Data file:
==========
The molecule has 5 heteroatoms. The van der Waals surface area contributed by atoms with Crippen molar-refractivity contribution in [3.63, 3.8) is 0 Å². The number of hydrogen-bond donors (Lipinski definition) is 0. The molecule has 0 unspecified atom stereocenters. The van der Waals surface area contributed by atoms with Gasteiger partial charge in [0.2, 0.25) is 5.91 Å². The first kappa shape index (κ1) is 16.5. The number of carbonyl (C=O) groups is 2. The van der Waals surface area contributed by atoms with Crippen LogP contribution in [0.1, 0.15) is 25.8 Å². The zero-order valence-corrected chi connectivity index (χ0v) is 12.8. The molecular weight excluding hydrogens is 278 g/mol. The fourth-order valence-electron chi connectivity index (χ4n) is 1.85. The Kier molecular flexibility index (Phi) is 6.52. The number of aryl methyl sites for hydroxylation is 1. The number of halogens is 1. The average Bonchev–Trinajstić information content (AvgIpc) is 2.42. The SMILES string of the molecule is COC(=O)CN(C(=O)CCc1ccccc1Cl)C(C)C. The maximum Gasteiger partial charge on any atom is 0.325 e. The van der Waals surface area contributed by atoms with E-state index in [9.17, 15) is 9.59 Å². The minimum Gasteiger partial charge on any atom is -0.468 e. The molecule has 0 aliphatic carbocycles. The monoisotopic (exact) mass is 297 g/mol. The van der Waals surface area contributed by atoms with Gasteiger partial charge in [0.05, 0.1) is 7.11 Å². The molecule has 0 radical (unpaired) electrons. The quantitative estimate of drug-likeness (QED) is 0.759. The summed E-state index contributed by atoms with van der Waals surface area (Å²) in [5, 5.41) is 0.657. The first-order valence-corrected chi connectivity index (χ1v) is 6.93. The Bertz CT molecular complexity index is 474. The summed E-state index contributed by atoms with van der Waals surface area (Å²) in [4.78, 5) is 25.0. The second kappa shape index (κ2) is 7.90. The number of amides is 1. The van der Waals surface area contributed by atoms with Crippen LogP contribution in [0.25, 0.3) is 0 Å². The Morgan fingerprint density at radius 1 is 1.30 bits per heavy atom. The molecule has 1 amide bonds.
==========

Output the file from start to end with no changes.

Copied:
The molecule has 5 heteroatoms. The van der Waals surface area contributed by atoms with Crippen molar-refractivity contribution in [3.63, 3.8) is 0 Å². The number of hydrogen-bond donors (Lipinski definition) is 0. The molecule has 0 unspecified atom stereocenters. The van der Waals surface area contributed by atoms with Gasteiger partial charge in [0.2, 0.25) is 5.91 Å². The first kappa shape index (κ1) is 16.5. The number of carbonyl (C=O) groups is 2. The van der Waals surface area contributed by atoms with Crippen LogP contribution in [0.1, 0.15) is 25.8 Å². The zero-order valence-corrected chi connectivity index (χ0v) is 12.8. The molecular weight excluding hydrogens is 278 g/mol. The fourth-order valence-electron chi connectivity index (χ4n) is 1.85. The Kier molecular flexibility index (Phi) is 6.52. The number of aryl methyl sites for hydroxylation is 1. The number of halogens is 1. The average Bonchev–Trinajstić information content (AvgIpc) is 2.42. The SMILES string of the molecule is COC(=O)CN(C(=O)CCc1ccccc1Cl)C(C)C. The maximum Gasteiger partial charge on any atom is 0.325 e. The van der Waals surface area contributed by atoms with E-state index in [9.17, 15) is 9.59 Å². The minimum Gasteiger partial charge on any atom is -0.468 e. The molecule has 0 aliphatic carbocycles. The monoisotopic (exact) mass is 297 g/mol. The van der Waals surface area contributed by atoms with Gasteiger partial charge in [0.05, 0.1) is 7.11 Å². The molecule has 0 radical (unpaired) electrons. The quantitative estimate of drug-likeness (QED) is 0.759. The summed E-state index contributed by atoms with van der Waals surface area (Å²) in [5, 5.41) is 0.657. The first-order valence-corrected chi connectivity index (χ1v) is 6.93. The Bertz CT molecular complexity index is 474. The summed E-state index contributed by atoms with van der Waals surface area (Å²) in [4.78, 5) is 25.0. The second kappa shape index (κ2) is 7.90. The number of amides is 1. The van der Waals surface area contributed by atoms with Crippen LogP contribution in [0.25, 0.3) is 0 Å². The Morgan fingerprint density at radius 1 is 1.30 bits per heavy atom. The molecule has 1 amide bonds.